[Guest post] Should every print piece have a web component?  

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As a web designer, I partner with lots of designers who specialize in print.

When their print pieces need a web component (or when they design a website and need a developer), they call on me.

In the same way print design isn’t my jam—web design isn’t theirs. They are focused on their specialty and don’t want to delve into web design, so our partnership makes sense!

But some designers with a print background prefer to do both.

If that’s you, and you want to web-enable your printed piece, here are some tips that I hope will help:

  1. Say ta-ta to perfect and hello to responsive. Print is a beautiful medium. You can control every last detail, and it’s going to look exactly how you want it to. Web is more fluid. Sure, you can control many details—but you also have to expect some variation. Text will dangle. Font size will vary. Know how to maximize these variables for a seamless user experience.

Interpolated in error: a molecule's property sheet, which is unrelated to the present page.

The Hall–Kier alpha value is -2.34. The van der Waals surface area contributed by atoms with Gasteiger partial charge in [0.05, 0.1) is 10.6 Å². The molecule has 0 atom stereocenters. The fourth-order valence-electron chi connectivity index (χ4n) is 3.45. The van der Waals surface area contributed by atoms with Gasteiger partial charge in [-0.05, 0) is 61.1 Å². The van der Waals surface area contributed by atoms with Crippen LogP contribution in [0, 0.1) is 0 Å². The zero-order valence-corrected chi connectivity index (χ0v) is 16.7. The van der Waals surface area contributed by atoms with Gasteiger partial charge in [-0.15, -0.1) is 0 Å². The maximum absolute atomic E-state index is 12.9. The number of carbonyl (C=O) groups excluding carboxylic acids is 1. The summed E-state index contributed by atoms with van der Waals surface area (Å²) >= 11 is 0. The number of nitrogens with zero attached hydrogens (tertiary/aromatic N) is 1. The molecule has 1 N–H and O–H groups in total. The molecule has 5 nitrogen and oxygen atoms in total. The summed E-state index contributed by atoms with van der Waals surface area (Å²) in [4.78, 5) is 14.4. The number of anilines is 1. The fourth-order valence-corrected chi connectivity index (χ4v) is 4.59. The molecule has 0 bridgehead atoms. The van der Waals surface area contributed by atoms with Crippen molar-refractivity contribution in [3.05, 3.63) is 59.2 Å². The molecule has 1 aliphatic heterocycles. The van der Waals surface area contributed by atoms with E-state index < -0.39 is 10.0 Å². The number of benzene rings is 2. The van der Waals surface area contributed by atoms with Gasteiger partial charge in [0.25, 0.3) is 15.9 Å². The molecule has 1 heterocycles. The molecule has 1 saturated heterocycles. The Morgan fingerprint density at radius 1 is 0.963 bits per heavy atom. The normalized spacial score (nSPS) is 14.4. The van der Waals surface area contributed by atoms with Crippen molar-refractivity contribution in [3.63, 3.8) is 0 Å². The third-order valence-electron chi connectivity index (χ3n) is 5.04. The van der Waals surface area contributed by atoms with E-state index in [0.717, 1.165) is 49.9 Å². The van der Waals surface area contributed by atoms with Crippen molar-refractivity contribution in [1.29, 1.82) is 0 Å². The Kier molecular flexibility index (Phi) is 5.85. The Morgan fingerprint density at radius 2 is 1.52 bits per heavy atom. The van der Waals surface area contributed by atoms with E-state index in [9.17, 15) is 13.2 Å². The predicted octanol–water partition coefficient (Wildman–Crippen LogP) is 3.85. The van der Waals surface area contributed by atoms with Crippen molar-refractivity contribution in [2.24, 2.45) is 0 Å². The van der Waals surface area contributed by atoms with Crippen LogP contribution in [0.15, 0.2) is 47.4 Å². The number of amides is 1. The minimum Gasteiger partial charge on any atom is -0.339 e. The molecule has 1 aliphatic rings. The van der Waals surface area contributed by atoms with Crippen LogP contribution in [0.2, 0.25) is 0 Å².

2. It’s gotta work on every device. If you’re going to put your printed piece online, it should be easy to read (with minimal pinching and zooming) on any device: a computer, phone or tablet,
  3. Get colorful! On the web, you can achieve a lot more color. Unlike spot colors, you can do fluorescent green all-day-long on a monitor at no extra charge. Great plan? Probably not—but you get the idea. Plus, while your web piece must compliment your printed piece, it doesn’t have to be matchy-matchy.

Want more tips? Read the rest (and see an example) here: Combining Print and Web: 5 Tips to Web-enable your Printed Piece.

 Hi, I’m Jill, a web designer/developer who partners with talented designers, copywriters, and agencies on their websites, and their client’s sites. I’m passionate about crafting beautiful and innovative WordPress websites focused on clear positioning and positive user experiences. See my work & get my free report, Get Your Website Done: 12 Actionable Steps for Designers.

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